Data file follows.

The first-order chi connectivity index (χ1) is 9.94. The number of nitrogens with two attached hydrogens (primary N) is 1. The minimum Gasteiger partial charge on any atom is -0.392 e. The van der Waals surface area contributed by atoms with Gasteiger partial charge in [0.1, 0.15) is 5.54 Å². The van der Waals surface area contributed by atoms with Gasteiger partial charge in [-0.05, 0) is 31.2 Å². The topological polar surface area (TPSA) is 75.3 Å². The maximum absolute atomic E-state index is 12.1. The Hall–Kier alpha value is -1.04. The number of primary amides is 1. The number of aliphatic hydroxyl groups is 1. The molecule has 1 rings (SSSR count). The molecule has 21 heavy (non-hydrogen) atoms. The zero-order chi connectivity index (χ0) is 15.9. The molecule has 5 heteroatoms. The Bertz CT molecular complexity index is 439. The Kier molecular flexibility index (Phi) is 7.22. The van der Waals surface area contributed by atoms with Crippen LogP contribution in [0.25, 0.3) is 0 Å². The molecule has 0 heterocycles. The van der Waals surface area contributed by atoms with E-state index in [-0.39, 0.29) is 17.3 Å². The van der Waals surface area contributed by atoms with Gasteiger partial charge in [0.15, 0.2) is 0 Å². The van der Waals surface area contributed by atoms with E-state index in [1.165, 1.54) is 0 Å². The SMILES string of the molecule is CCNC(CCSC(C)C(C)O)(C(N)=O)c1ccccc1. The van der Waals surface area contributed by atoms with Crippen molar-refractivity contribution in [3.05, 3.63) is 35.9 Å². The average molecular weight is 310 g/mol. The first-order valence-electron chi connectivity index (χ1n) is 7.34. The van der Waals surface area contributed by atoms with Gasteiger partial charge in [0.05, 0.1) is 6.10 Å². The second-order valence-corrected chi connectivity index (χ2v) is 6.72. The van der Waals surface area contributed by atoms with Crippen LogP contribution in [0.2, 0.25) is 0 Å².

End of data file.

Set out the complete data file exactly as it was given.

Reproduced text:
The first-order chi connectivity index (χ1) is 9.94. The number of nitrogens with two attached hydrogens (primary N) is 1. The minimum Gasteiger partial charge on any atom is -0.392 e. The van der Waals surface area contributed by atoms with Gasteiger partial charge in [0.1, 0.15) is 5.54 Å². The van der Waals surface area contributed by atoms with Gasteiger partial charge in [-0.05, 0) is 31.2 Å². The topological polar surface area (TPSA) is 75.3 Å². The maximum absolute atomic E-state index is 12.1. The Hall–Kier alpha value is -1.04. The number of primary amides is 1. The number of aliphatic hydroxyl groups is 1. The molecule has 1 rings (SSSR count). The molecule has 21 heavy (non-hydrogen) atoms. The zero-order chi connectivity index (χ0) is 15.9. The molecule has 5 heteroatoms. The Bertz CT molecular complexity index is 439. The Kier molecular flexibility index (Phi) is 7.22. The van der Waals surface area contributed by atoms with Crippen LogP contribution in [0.25, 0.3) is 0 Å². The molecule has 0 heterocycles. The van der Waals surface area contributed by atoms with E-state index in [-0.39, 0.29) is 17.3 Å². The van der Waals surface area contributed by atoms with Gasteiger partial charge in [0.15, 0.2) is 0 Å². The van der Waals surface area contributed by atoms with E-state index in [1.165, 1.54) is 0 Å². The SMILES string of the molecule is CCNC(CCSC(C)C(C)O)(C(N)=O)c1ccccc1. The van der Waals surface area contributed by atoms with Crippen molar-refractivity contribution in [3.05, 3.63) is 35.9 Å². The average molecular weight is 310 g/mol. The first-order valence-electron chi connectivity index (χ1n) is 7.34. The van der Waals surface area contributed by atoms with Gasteiger partial charge in [0.05, 0.1) is 6.10 Å². The second-order valence-corrected chi connectivity index (χ2v) is 6.72. The van der Waals surface area contributed by atoms with Crippen LogP contribution in [0.2, 0.25) is 0 Å².